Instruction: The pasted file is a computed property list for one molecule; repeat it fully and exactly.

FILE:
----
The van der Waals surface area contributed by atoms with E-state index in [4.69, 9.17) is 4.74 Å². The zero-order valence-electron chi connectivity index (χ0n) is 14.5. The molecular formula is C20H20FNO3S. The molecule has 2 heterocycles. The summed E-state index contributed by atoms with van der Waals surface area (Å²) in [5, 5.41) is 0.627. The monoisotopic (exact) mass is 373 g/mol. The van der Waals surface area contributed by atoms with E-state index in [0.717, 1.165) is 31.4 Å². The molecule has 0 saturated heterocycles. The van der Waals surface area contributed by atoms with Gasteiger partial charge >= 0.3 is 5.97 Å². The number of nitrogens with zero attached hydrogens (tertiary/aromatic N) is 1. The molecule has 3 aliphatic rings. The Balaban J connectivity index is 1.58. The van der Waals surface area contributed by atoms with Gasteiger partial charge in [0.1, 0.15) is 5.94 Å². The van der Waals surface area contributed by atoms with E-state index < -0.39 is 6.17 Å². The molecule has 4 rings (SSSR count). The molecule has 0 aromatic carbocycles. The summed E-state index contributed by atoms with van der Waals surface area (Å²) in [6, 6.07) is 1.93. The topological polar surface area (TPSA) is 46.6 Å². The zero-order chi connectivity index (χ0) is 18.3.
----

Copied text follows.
The van der Waals surface area contributed by atoms with E-state index in [4.69, 9.17) is 4.74 Å². The zero-order valence-electron chi connectivity index (χ0n) is 14.5. The molecular formula is C20H20FNO3S. The molecule has 2 heterocycles. The summed E-state index contributed by atoms with van der Waals surface area (Å²) in [5, 5.41) is 0.627. The monoisotopic (exact) mass is 373 g/mol. The van der Waals surface area contributed by atoms with E-state index in [0.717, 1.165) is 31.4 Å². The molecule has 0 saturated heterocycles. The van der Waals surface area contributed by atoms with Gasteiger partial charge >= 0.3 is 5.97 Å². The number of nitrogens with zero attached hydrogens (tertiary/aromatic N) is 1. The molecule has 3 aliphatic rings. The Balaban J connectivity index is 1.58. The van der Waals surface area contributed by atoms with Gasteiger partial charge in [0.1, 0.15) is 5.94 Å². The van der Waals surface area contributed by atoms with E-state index < -0.39 is 6.17 Å². The molecule has 4 rings (SSSR count). The molecule has 0 aromatic carbocycles. The summed E-state index contributed by atoms with van der Waals surface area (Å²) in [6, 6.07) is 1.93. The topological polar surface area (TPSA) is 46.6 Å². The zero-order chi connectivity index (χ0) is 18.3.